... Pops working in Grandpa’s bar in Brooklyn and in the backroom of the bar a piano baby grand, old beat up, black keys faded white keys yellowed, sticky, lid closed covered with beer glass stains cigarette burns, so many the piano smells like cigarettes soaked in beer, Pops in the front behind the bar pouring shots of whiskey beer chasers cursing the Dodgers losing again on TV hung overhead on a bracket at the front, Tony the Plumber arguing with Dave the Jew over the fifth race at Belmont Jimmy the Bookie drinks his beer doesn’t saying anything everything in a fog of smoke whiskey loud-talking men, Pops laughing and singing Santa Lucia in his untrained tenor voice sounds as good as what you hear on TV, me in the back room that’s never used except for family parties on Christmas and New Year’s Eve Grandpa the aunts uncles cousins all together eat a ton sing Old Macdonald’s Farm for the kids do the Hokey Pokey put your right foot in and you shake it all about but Grandma stays upstairs in the apartment over the bar has TB and even though she’s not catchy anymore she’s too tired to do anything just sits up in bed reads the racing forms gives me a quarter a lot of money when I come to visit her don’t say much cause her English is no good and I don’t speak Italian except for a curse word all the kids on the block use I’d never say to Grandma just sit and look at her feel a little scared sometimes so thin and pale you can almost see through her, asked Pop once if she was going to die he said no our family doesn’t do that don’t worry about it gave me a bear hug and even though I know people die because I’ve seen it on TV when the cowboys shoot the Indians I kind of believe him like I still kind of believe in Santa Claus but not the Easter Bunny anymore, sit at the piano and play with one finger something I heard in a cartoon that I don’t know what it is Jimmy the Bookie usually doesn’t say anything to anyone except when he’s taking bets comes in the back room says it’s the Hungarian Rhapsody shouts to my father Joe you got to come in here the kid is playing the Hungarian Rhapsody my father comes says that’s a cartoon he was watching the other day Jimmy says yeah but it’s the Hungarian Rhapsody Pops says it’s Italian I think Jimmy laughs Pops says he’s a really smart boy just eight years old a good boy he kisses me on the top of my head, Jimmy the Bookie says he must be smart to play the Hungarian Rhapsody I start playing with both hands one finger each Pops says play Santa Lucia Jimmy says let him play what he’s playing my father starts singing Santa Lucia something clicks in my head I’m playing Santa Lucia like I knew how all along but didn’t know it Jesus says Jimmy the kid’s a natural you got a Liberace here, other men come in the back room Tony the Plumber Dave the Jew Uncle Tim who has a wooden arm cause he lost one in the War the Greek and Mr. Tucci who my father says is connected but I don’t know what he’s connected to everybody singing Santa Lucia and I’m banging away adding some notes I don’t know how and it feels so good I get to feeling bad with Pops and Uncle Tim and Jimmy and the bar so warm and noisy I feel like crying I’m so happy…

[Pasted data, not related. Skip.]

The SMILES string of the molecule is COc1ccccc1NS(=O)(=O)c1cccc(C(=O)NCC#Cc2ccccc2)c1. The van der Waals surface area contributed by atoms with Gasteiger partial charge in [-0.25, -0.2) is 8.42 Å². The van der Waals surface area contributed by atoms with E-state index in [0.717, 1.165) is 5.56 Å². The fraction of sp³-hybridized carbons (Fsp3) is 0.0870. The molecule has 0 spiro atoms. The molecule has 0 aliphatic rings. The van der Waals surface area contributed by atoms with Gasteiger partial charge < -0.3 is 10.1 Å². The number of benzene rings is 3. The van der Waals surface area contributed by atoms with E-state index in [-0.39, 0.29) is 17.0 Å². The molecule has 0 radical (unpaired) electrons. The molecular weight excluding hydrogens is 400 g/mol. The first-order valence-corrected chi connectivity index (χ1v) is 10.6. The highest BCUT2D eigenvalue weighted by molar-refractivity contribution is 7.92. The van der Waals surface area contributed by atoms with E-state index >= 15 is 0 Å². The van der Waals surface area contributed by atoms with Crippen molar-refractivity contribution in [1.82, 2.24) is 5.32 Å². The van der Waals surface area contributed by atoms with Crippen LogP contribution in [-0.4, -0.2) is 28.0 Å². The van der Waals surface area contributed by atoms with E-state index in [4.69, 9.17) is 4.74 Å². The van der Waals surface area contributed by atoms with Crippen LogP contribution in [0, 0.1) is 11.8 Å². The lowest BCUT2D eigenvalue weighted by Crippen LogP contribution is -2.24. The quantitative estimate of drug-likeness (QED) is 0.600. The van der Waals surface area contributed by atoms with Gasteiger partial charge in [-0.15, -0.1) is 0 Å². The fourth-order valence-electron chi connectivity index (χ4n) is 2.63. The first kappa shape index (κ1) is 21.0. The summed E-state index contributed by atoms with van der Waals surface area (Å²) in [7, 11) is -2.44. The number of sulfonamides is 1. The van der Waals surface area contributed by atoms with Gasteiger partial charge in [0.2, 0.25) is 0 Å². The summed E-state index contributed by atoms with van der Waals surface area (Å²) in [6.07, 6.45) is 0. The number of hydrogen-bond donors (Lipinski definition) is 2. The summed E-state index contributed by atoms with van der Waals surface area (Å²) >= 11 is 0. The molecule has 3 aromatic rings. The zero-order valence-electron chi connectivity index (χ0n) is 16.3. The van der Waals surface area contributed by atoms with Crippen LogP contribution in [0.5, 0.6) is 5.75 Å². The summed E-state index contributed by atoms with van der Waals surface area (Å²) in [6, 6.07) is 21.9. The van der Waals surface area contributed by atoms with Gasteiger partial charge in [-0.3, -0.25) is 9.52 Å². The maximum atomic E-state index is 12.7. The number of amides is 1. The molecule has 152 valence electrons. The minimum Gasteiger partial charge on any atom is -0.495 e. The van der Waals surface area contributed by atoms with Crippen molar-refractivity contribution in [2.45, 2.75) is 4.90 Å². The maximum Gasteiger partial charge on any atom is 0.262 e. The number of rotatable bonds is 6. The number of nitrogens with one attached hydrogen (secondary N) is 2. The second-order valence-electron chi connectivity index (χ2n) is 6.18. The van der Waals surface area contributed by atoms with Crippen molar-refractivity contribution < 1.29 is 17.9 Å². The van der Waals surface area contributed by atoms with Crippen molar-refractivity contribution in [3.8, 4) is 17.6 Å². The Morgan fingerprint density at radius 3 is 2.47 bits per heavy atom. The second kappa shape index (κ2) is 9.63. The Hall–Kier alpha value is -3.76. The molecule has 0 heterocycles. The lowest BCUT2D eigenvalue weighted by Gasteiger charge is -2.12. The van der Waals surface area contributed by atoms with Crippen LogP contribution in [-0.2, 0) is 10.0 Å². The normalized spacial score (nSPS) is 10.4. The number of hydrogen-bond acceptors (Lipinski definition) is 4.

“Dad?” says Lucille.
“He can’t hear you, Lucy.”
“Dad?” she says again.
The room’s crowded and the family starts gathering around the bed.
“It’s okay, Lucy. He’s gone.”
“Oh God,” she says. “He was crying.”
“It’s okay. Look. Look at that smile. He’s somewhere good. Come on, hon.”
Downstairs one of the boys is playing the Hungarian Rhapsody with one finger on the old piano.
Paul Negri is the editor of a dozen literary anthologies from Dover Publications, Inc. His stories have appeared in Reflex Fiction, Penny Shorts, Flash Fiction Magazine, Jellyfish Review and more than 50 other publications. He lives in Clifton, New Jersey.